News Release

JNM publishes appropriate use criteria for prostate-specific membrane antigen pet imaging

Peer-Reviewed Publication

Society of Nuclear Medicine and Molecular Imaging

Reston, VA—The Society of Nuclear Medicine and Molecular Imaging (SNMMI) and peer medical groups have issued appropriate use criteria (AUC) for prostate-specific membrane antigen (PSMA) PET imaging. The criteria, published in the January issue of The Journal of Nuclear Medicine (JNM), are the product of an international multidisciplinary panel of expert healthcare providers and include a list of relevant clinical scenarios, a systematic review of evidence in the literature, and a systematic analysis of available evidence.

PSMA-targeted imaging agents are radioactive tracers that are used with PET scans to detect the presence of the PSMA protein, which is overexpressed in prostate cancer. PSMA PET imaging allows physicians to scan the entire body for PSMA proteins and provides a detailed depiction of the extent of the disease.

“The Food and Drug Administration recently approved two PSMA PET agents—18F-DCFPyL and 68Ga-PSMA-11—for diagnostic imaging of patients with suspected or known prostate cancer. With these approved imaging agents, plus more on the horizon, the development of AUC was necessary to aid referring medical practitioners in appropriate use of PSMA PET imaging for their patients,” said Hossein Jadvar, MD, PhD, MPH, MBA, FACNM, FSNMMI, professor of radiology, urology, and biomedical engineering at the Keck School of Medicine & Viterbi School of Engineering at the University of Southern California in Los Angeles and a past president of SNMMI.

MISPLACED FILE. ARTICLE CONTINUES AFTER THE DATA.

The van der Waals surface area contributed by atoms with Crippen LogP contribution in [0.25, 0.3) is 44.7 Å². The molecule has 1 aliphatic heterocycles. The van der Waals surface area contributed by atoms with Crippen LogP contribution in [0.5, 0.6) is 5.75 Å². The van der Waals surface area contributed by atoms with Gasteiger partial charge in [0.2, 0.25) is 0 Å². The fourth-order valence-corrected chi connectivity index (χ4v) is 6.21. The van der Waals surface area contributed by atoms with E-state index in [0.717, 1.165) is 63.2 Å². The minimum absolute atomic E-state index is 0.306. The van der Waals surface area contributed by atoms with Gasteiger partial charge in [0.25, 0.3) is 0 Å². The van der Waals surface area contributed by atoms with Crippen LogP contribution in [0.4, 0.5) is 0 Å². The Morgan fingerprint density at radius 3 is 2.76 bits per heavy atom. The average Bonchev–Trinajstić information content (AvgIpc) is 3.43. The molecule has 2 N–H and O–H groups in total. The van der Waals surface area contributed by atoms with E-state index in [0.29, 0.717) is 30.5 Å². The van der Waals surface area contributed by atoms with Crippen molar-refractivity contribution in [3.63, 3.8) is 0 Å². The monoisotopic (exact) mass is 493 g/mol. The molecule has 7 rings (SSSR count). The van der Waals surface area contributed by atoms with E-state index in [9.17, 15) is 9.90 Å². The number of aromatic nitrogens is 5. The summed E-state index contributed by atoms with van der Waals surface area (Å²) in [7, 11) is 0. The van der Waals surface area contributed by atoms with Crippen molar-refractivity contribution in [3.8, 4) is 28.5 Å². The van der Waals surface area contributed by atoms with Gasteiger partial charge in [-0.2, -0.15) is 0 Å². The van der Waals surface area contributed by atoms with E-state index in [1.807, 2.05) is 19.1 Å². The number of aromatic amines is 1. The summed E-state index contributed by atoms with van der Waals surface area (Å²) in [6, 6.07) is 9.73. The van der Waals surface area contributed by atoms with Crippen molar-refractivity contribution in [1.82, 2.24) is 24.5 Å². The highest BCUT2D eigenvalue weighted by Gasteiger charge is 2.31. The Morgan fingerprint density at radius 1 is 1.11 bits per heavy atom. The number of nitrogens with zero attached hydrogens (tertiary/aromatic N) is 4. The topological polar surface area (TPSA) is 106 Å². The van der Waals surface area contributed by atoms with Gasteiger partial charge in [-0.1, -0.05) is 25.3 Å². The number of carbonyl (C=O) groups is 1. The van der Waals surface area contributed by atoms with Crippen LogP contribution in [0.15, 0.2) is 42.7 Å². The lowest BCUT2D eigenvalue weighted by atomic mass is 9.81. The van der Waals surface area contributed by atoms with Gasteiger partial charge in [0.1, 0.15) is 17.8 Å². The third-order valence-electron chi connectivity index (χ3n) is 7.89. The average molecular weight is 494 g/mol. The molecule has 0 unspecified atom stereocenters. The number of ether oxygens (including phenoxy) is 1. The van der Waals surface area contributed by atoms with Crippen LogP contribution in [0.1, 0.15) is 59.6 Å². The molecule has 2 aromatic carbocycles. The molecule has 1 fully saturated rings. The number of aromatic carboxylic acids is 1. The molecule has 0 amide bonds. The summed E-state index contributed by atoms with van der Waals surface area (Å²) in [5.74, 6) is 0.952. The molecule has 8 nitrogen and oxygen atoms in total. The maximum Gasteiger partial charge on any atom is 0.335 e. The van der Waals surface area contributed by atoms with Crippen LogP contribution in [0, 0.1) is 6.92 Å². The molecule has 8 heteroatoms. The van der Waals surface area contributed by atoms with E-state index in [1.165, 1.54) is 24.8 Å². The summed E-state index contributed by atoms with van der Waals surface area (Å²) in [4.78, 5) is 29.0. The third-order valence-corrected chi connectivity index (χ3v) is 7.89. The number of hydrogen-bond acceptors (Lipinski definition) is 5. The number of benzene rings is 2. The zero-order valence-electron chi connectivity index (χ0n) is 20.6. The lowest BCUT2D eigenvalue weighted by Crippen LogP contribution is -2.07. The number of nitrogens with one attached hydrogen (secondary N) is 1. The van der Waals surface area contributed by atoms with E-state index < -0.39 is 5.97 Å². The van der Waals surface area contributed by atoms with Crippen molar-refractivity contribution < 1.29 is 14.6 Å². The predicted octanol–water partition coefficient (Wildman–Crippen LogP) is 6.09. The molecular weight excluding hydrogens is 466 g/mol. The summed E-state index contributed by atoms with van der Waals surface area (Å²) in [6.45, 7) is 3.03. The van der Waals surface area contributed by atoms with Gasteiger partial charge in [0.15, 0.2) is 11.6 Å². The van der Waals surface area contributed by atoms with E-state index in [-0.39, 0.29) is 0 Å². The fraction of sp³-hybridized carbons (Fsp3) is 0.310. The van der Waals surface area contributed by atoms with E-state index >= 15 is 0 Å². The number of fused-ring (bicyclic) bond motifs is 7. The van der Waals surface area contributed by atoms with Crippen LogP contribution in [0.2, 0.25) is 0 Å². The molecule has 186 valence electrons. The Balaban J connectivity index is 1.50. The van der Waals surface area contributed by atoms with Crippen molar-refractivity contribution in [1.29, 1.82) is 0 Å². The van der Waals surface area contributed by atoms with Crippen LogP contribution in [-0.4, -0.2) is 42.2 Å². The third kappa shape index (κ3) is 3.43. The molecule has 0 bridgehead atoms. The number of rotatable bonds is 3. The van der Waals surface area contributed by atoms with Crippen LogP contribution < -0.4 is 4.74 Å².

The article published in JNM includes 11 scenarios for patients with prostate cancer, ranging from initial staging to biochemical recurrence to  castration-resistant prostate cancer. Each scenario is scored as “appropriate,” “may be appropriate” or “rarely appropriate” based on evidence and expert opinion regarding diagnostic accuracy, as well as effects on clinical outcomes and clinical decision making. Other factors affecting the AUC scores were potential harm, costs, availability, and patient preferences.

“The development and use of AUC documents for advanced diagnostic imaging services is an important process in providing patients with appropriate imaging care. These criteria will be instrumental in improving patient outcomes and reducing overall cost to the healthcare system,” noted Jadvar.

A multipronged approach will be utilized to disseminate the AUC for PSMA PET in prostate cancer to all relevant stakeholders—referring physicians, nuclear medicine physicians, and patients. Tactics will include a mix of outreach and educational activities that will be targeted to each of these audiences. In addition to these activities, SNMMI aims to create a mobile application for the AUC for both Apple and Android platforms.